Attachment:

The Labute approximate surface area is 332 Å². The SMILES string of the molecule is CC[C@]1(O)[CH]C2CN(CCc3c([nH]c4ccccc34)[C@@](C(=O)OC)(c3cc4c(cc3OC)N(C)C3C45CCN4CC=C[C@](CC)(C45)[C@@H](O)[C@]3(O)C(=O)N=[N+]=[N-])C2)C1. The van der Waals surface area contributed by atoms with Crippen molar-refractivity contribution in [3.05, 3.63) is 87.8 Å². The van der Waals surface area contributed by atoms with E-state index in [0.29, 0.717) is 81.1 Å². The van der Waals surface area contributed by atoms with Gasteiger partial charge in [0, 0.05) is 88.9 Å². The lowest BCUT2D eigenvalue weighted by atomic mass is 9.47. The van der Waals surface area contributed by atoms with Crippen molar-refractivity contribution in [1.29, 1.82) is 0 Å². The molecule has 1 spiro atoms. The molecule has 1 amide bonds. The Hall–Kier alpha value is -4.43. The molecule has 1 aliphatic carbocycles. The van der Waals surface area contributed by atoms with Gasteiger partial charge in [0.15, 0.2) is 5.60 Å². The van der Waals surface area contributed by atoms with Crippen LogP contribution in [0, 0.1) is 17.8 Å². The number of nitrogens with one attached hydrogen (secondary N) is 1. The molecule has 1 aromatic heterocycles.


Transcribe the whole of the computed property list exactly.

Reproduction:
The Labute approximate surface area is 332 Å². The SMILES string of the molecule is CC[C@]1(O)[CH]C2CN(CCc3c([nH]c4ccccc34)[C@@](C(=O)OC)(c3cc4c(cc3OC)N(C)C3C45CCN4CC=C[C@](CC)(C45)[C@@H](O)[C@]3(O)C(=O)N=[N+]=[N-])C2)C1. The van der Waals surface area contributed by atoms with Crippen molar-refractivity contribution in [3.05, 3.63) is 87.8 Å². The van der Waals surface area contributed by atoms with E-state index in [0.29, 0.717) is 81.1 Å². The van der Waals surface area contributed by atoms with Gasteiger partial charge in [0, 0.05) is 88.9 Å². The lowest BCUT2D eigenvalue weighted by atomic mass is 9.47. The van der Waals surface area contributed by atoms with Crippen molar-refractivity contribution in [1.29, 1.82) is 0 Å². The molecule has 1 spiro atoms. The molecule has 1 amide bonds. The Hall–Kier alpha value is -4.43. The molecule has 1 aliphatic carbocycles. The van der Waals surface area contributed by atoms with Gasteiger partial charge in [0.15, 0.2) is 5.60 Å². The van der Waals surface area contributed by atoms with Crippen LogP contribution in [0, 0.1) is 17.8 Å². The number of nitrogens with one attached hydrogen (secondary N) is 1. The molecule has 1 aromatic heterocycles.